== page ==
When most people think of stouts, they only think of one beer.
It’s so much the “stout” that many people are surprised to learn that it’s really not a heavy beer at all.
A stout, generally speaking, is a dark beer made using roasted malt. The term “stout” comes from the traditional usage of it for the “strongest” or “stoutest” porters. However over time, it became more of a style of its own, and does not necessarily have to be a high alcohol beer.
Guinness Draught, for example, clocks in at 4.3%, much less than the normal average of 4.8-5.0%.
Of course, the first thing you notice about Guinness is the black color with that thick, light tan, creamy head. It’s iconic, basically. Other beers are black, and other beers have a thick foam, but the combination is decidedly Guinness.
When drinking it, that foamy head retains better than just about every other beer out there. There will be foam all the way down, until the last sip. It has a smooth, rich taste. Slightly sweet, with hints of coffee, chocolate, and roasted barley. That roasted and unmalted barley gives it a distinctive tang that some other stouts lack. However, Guinness Draught is not a complex beer at all, really. It tastes pretty much the same all the way through, without any real variation towards the end.
Guinness Draught is also a low-calorie beer, with only 123 calories per glass. That’s actually lower than skim milk or orange juice. Some people say it’s a “meal in a glass”, but it’s really not heavy or filling at all. It has fewer calories than almost every other beer you’ll find in the bar.
The unusual head on the beer comes from the use of nitrogen in addition to carbon dioxide. The carbon dioxide is still in the beer, but in a lower quantity, so it’s a more “flat” beer than usual. When poured, nitrogen is added to pressurize the beer, and then it is poured through a fine grate in the tap handle. This creates the characteristic bubbles and downwards flow around the edges, and also creates the very fine frothy head. Nitrogen is used because it is less soluble than carbon dioxide.
In canned versions, Guinness invented the “widget” which has much the same effect. The widget is a small plastic container which contains pressurized nitrogen. While the can is closed, this pressure is contained by the can and the liquid in the can. When the can is opened, the pressure is released and a small hole in the plastic is created. The nitrogen rushes out this tiny hole, creating the same small-bubble effect and giving it the same characteristics as the tap version.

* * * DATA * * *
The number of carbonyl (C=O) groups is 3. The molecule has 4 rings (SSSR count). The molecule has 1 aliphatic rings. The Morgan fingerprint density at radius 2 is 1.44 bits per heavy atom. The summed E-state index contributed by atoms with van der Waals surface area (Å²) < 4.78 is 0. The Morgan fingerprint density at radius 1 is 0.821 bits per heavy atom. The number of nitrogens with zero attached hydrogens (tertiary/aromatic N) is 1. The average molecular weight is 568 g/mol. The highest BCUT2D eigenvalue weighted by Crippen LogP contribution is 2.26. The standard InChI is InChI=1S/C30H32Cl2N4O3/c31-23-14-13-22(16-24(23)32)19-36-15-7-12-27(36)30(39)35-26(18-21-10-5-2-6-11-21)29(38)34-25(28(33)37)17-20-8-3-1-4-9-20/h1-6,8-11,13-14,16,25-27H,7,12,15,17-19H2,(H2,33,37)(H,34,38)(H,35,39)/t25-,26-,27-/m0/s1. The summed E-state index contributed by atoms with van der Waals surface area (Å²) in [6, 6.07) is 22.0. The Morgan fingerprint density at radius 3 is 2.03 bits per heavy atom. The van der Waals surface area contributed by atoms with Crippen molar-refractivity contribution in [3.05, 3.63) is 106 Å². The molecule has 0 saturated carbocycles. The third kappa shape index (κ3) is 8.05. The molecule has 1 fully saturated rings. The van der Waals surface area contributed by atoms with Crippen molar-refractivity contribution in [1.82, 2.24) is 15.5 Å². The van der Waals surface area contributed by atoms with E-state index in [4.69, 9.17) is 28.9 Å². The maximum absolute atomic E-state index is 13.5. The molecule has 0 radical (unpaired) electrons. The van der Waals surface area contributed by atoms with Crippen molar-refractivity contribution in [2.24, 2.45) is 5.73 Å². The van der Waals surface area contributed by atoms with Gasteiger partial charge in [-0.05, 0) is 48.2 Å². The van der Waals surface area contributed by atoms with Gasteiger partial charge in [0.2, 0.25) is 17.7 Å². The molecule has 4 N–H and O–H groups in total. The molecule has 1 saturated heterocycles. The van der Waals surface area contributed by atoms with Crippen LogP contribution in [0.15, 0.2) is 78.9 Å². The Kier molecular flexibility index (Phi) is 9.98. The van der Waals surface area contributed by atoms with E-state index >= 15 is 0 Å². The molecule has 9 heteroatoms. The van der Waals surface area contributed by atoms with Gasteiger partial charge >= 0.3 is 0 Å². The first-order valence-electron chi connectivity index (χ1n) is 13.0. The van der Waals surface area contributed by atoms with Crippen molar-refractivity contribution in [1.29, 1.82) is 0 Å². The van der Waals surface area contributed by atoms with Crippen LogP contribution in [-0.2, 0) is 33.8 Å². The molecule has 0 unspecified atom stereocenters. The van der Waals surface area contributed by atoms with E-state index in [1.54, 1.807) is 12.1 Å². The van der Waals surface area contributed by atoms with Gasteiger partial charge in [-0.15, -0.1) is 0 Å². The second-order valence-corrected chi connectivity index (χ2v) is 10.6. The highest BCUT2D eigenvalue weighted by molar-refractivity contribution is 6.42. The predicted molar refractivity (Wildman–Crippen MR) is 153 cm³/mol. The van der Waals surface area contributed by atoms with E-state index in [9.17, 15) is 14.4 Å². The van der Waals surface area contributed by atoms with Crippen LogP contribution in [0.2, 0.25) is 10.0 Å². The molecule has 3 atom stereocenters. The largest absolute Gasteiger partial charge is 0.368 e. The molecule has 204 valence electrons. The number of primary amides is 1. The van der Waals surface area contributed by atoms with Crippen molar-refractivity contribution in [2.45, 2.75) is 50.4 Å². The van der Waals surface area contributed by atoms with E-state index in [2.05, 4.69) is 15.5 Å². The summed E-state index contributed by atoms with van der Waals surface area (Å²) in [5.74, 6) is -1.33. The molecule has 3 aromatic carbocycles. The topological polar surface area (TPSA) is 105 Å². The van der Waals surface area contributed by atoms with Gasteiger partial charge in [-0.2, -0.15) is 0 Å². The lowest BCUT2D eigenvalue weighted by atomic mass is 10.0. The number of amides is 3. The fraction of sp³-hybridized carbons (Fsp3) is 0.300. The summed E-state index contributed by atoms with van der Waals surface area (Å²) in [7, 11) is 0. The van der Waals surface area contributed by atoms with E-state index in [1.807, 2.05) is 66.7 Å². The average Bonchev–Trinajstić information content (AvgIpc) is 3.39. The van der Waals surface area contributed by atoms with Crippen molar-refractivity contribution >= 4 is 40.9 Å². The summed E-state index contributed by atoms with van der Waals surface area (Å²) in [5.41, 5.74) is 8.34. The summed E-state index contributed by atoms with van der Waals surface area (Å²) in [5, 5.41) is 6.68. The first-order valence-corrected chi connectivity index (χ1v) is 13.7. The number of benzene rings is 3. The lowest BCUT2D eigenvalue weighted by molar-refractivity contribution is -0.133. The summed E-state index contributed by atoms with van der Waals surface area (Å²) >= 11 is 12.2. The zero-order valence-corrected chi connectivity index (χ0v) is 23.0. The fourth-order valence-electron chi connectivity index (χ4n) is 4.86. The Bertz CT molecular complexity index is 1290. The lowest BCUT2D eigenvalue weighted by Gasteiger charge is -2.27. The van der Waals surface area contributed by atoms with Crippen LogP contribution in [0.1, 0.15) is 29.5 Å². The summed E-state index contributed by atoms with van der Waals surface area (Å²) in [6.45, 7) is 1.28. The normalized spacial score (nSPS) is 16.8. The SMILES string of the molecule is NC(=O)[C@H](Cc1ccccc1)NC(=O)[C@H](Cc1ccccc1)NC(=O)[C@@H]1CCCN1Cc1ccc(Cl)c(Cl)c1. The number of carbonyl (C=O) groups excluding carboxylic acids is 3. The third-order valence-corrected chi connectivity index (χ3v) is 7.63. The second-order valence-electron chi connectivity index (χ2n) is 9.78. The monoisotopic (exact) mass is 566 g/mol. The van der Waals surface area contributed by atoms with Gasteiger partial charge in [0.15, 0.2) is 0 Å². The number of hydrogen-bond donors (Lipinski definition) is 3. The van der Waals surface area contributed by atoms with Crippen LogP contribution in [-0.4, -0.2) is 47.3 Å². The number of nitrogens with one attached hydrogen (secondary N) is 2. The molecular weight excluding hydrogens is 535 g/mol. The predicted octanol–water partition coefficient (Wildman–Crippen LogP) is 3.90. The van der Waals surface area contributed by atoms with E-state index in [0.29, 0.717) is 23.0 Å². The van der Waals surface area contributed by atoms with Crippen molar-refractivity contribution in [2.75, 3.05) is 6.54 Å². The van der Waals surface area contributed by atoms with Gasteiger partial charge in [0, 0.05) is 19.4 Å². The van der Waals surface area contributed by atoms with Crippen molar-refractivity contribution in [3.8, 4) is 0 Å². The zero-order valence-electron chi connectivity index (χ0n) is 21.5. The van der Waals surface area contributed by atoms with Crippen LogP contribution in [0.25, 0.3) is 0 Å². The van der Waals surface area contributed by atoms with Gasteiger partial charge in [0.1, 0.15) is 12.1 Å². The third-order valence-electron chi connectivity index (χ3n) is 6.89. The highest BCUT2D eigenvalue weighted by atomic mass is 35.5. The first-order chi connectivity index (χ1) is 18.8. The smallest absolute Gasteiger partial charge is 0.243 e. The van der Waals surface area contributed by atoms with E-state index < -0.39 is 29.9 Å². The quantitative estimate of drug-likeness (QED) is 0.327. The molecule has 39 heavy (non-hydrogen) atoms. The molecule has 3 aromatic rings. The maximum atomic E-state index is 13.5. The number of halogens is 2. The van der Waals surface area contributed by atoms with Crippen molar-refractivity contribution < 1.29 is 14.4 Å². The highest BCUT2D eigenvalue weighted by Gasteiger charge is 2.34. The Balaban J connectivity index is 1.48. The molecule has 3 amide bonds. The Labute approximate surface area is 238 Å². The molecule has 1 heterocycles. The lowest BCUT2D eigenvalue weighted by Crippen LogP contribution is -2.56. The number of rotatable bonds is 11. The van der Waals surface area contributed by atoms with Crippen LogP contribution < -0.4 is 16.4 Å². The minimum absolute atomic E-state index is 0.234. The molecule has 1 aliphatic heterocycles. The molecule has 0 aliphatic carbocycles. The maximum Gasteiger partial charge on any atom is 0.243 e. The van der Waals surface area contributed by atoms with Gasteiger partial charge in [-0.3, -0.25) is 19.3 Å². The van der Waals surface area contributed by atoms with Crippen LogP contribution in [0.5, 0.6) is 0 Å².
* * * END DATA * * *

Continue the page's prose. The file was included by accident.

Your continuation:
Yes friends, Guinness is science.
It even extends to pouring systems. Obviously, if you’re a fan of Guinness, you know that they recommend a certain style of pouring a draft beer. The style is to pour about 3/4th of the beer first, then allow it to settle before pouring the final amount. Their tap handles reflect this by having two modes (forward and backward), but the truth is that those modes do basically the same thing. The forward mode just allows for a faster initial pour, while the backward mode gives more control. The ideal pour is to have the foam forming a dome shape across the top of the glass.
But they also support the “Exactap” systems. If you’ve never seen these, then you should watch this video. This system pours a full beer in about 4 seconds flat, including Guinness. I’ve seen them in use mainly at stadiums and other sports arenas, and they are pretty nifty.
Guinness on tap is something I look for specifically when I travel and visit bars, and usually my second choice of the evening. It’s a great beer. Not the best stout, and not the best beer, but always a solid contender and a smooth beverage.